Burns’ lukewarm analysis
Former US diplomat Nicholas Burns argued that a diplomatic solution will only arise when America “create[s] a direct channel between Washington and Tehran and begin[s] an extended one-on-one negotiation with all issues on the table…To be successful, however, the US must be ready to compromise by offering imaginative proposals that would permit Iran civil nuclear power but deny it a nuclear weapon.”
A Brazilian-Turkish deal in May 2011 offering Iran medium-enriched uranium for medical research came unstuck when Iran started putting impossible conditions on any such deal, Sydney Morning Herald (Aug. 17).
By contrast, on the same day, David Blair of the UK Daily Telegraph explained how there is no Iranian desire for direct talks with the US, noting that at the last multilateral meeting in June: “Seven countries were represented in Moscow…Wendy Sherman, No. 3 in the US State Department, sat opposite Saeed Jalili, head of Iran’s Supreme National Security Council… But the two never met one-on-one. The Americans had offered a bilateral meeting, but Jalili declined. This was quite understandable, for a public meeting with the Great Satan’s emissaries would have exposed Jalili to attack in the viper’s nest of Iranian domestic politics, quite possibly ending his career,” Age (Aug. 17).
Some get it, others don’t
An Associated Press report by Ali Akbar Dareini succinctly summarised the nature of the Iranian threat to Israel: “Israel considers Iran an existential threat because of its nuclear and missile programs, support for radical anti-Israel groups on its borders and repeated references by Iranian leaders to Israel’s destruction. Ahmadinejad himself has repeatedly made such calls, as has Iran’s Supreme Leader Ayatollah Ali Khamenei,” Canberra Times (Aug. 18).
A warped analysis by US political theorist Kenneth Waltz’ originally published in Foreign Affairs magazine claimed Iran’s nuclear program was both a direct response to Israel‘s own suspected nuclear capabilities and overall a good thing: “Israel’s regional nuclear monopoly, which has proved remarkably durable for more than four decades, has long fuelled instability in the Middle East. In no other region of the world does a lone, unchecked nuclear state exist. It is Israel’s nuclear arsenal, not Iran’s desire for one, that has contributed most to the crisis.”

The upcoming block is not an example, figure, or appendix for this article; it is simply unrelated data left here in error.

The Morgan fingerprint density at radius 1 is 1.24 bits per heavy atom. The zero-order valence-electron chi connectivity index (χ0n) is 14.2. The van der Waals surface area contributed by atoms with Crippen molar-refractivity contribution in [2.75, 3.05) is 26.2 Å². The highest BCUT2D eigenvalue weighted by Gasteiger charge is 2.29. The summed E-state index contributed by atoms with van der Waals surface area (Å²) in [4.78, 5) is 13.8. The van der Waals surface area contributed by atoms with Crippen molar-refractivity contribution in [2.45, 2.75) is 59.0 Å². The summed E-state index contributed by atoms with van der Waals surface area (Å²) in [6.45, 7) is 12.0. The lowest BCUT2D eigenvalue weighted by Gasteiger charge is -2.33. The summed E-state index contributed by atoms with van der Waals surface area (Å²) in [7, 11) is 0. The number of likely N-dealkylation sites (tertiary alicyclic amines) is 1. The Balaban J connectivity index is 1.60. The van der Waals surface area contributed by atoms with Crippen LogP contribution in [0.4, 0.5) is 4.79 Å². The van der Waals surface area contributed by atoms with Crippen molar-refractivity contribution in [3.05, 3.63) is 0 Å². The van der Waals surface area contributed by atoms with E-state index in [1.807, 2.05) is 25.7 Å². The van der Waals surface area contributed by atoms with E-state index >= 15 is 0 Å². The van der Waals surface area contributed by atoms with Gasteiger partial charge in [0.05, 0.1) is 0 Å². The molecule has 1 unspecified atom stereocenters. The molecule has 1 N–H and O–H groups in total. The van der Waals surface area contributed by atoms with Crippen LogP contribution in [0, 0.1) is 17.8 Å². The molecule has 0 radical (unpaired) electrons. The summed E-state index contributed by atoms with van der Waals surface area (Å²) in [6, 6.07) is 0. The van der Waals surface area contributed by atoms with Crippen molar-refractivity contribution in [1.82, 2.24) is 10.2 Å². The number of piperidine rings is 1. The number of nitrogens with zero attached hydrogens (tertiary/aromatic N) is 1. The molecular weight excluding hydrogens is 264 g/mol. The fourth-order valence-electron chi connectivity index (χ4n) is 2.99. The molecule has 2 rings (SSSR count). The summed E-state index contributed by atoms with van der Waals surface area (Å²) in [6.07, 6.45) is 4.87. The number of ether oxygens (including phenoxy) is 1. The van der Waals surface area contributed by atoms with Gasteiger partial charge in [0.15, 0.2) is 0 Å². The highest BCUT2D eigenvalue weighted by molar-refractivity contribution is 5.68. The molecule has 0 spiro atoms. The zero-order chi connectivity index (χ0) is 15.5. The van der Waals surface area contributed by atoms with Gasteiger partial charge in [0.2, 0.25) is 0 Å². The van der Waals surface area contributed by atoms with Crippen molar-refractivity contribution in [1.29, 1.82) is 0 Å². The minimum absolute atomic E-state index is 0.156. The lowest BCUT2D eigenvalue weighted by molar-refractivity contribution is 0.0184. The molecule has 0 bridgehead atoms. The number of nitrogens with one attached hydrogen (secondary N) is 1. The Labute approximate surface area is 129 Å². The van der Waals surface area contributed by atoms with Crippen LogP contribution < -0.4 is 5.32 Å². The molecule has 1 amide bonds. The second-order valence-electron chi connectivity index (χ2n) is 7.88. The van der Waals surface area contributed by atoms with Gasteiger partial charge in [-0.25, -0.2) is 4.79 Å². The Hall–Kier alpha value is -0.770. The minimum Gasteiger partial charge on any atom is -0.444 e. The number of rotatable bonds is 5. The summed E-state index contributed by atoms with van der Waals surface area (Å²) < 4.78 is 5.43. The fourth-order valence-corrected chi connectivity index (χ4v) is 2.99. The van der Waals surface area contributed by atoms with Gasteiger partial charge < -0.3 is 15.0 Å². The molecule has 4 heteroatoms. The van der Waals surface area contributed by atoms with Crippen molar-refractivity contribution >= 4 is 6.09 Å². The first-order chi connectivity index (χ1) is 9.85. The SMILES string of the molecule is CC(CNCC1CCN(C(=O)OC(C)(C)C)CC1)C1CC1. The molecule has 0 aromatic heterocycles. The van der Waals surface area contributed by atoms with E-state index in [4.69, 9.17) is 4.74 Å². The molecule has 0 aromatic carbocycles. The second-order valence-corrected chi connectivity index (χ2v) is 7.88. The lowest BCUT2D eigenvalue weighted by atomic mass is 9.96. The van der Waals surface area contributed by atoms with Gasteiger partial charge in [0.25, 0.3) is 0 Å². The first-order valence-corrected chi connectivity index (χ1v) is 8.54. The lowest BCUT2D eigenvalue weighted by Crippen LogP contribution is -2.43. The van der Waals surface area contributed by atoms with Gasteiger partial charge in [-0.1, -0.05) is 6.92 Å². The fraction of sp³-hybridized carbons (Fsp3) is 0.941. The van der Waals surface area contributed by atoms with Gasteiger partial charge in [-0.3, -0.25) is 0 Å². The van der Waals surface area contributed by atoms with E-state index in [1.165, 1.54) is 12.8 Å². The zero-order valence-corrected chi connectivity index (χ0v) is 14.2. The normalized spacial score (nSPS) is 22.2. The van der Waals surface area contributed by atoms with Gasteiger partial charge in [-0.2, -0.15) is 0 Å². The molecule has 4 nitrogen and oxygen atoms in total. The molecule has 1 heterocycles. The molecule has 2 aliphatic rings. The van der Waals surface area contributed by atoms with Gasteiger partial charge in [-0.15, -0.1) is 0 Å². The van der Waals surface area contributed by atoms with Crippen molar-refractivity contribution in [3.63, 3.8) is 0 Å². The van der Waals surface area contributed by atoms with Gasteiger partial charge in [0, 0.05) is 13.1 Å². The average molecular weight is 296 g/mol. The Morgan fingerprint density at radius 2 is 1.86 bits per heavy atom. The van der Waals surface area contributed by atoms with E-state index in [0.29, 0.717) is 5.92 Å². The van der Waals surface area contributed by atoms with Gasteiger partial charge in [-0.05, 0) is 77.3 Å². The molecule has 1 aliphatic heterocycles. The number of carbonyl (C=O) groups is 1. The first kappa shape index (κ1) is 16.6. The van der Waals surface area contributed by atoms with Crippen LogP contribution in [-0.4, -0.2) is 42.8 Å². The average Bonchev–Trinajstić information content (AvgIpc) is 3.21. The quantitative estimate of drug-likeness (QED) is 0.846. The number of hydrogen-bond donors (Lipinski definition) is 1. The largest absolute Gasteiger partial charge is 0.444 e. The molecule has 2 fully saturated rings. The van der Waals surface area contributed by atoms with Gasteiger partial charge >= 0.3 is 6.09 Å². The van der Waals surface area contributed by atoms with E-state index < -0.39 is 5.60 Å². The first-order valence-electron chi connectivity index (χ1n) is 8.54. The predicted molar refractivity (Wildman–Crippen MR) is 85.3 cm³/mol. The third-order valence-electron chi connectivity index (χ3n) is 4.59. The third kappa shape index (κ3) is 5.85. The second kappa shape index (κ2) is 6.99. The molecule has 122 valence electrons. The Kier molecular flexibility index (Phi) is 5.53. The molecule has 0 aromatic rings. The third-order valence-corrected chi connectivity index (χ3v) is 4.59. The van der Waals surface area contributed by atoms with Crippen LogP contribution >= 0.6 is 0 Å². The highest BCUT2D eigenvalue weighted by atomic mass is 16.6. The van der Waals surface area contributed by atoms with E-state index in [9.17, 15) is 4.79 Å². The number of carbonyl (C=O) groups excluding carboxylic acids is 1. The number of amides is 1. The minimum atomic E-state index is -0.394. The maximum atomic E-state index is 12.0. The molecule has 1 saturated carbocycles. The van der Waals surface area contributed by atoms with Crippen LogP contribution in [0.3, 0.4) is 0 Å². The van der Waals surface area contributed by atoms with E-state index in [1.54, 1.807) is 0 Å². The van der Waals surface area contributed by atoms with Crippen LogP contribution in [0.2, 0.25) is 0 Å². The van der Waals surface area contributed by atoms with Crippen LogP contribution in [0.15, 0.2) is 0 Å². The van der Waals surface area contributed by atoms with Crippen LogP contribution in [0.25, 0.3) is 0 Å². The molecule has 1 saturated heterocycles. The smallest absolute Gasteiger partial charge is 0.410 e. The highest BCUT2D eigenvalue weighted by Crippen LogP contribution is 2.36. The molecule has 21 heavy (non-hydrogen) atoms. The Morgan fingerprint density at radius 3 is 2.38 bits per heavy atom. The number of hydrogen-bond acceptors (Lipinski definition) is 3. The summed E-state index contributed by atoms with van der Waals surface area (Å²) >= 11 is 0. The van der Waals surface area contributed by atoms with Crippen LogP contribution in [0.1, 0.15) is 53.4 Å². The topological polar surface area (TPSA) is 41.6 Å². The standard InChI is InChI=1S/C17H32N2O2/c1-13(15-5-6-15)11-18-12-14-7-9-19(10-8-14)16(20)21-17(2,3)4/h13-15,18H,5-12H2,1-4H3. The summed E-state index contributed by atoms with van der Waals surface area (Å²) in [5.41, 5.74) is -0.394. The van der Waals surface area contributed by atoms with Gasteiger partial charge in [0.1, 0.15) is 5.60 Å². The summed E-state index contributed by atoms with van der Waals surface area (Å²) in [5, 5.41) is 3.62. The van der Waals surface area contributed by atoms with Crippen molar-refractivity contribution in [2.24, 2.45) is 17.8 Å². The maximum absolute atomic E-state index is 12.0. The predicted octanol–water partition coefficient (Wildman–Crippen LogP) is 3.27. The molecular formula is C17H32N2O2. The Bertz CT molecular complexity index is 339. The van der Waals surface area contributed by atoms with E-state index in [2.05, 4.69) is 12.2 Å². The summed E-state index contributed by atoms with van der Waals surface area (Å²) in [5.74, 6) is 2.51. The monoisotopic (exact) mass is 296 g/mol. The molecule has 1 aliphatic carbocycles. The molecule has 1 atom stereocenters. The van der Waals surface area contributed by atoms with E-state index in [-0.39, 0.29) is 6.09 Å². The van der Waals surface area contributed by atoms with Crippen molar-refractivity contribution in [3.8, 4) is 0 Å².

Yet the Iranian nuclear weapons initiative was kick-started in 1989 after the conclusion of the eight-year Iran-Iraq war. And as Wikileaks showed, most of the Middle East’s Arab leaders are frantically worried about Iran’s nuclear weapons prospects and thinking about developing their own nuclear deterrent. They never sought this deterrent earlier, despite Israel’s supposed nuclear capability, because they understood it did not threaten them, Australian Financial Review (Aug. 17).
Legal reporter Chris Merritt blasted the Australian High Court rejection of the Hungarian Government’s extradition request for alleged Nazi war criminal Charles Zentai: “If he is innocent, he has cause to complain. But what if those allegations are right? The High Court majority has found that the proceedings brought against him were based on an offence – ‘war crime’ – that was created retrospectively. With respect, that really is a bit cute. The same could be said of the crimes against peace that resulted in a number of successful prosecutions at the post-war trials at Nuremburg,” Australian (Aug. 16).
David Weber outlined how “the High Court said he couldn’t be extradited because the request related to a ‘war crime’, which was not an offence under Hungarian law in 1944.” Efraim Zuroff of the Simon Wiesenthal Centre told Weber that “the technicality which allowed Zentai to elude justice is a sad commentary on the Australian legal system,” ABC Radio “PM” (Aug. 15).
Frustratingly, Jane Norman did not explain why the High Court rejected the Hungarian Government’s extradition request, ABC TV “7pm News”.
One newspaper editorial pointed out “that Australian prosecutors could have initiated their own case against Mr Zentai under domestic war crimes legislation that confers jurisdiction on local courts to hear allegations arising from World War II,” Age (Aug. 17).
Another editorial regretted Australia’s unsuccessful efforts on war crimes, noting that “Australia is alone among western nations, in having failed to convict, denaturalise, deport, expel or extradite a single Nazi war criminal, and our record with Nazi collaborators from subject nations is hardly better… so savage and beyond human power to forgive were Nazi atrocities that the door will be closed only by death or impossibility,” Canberra Times (Aug. 20).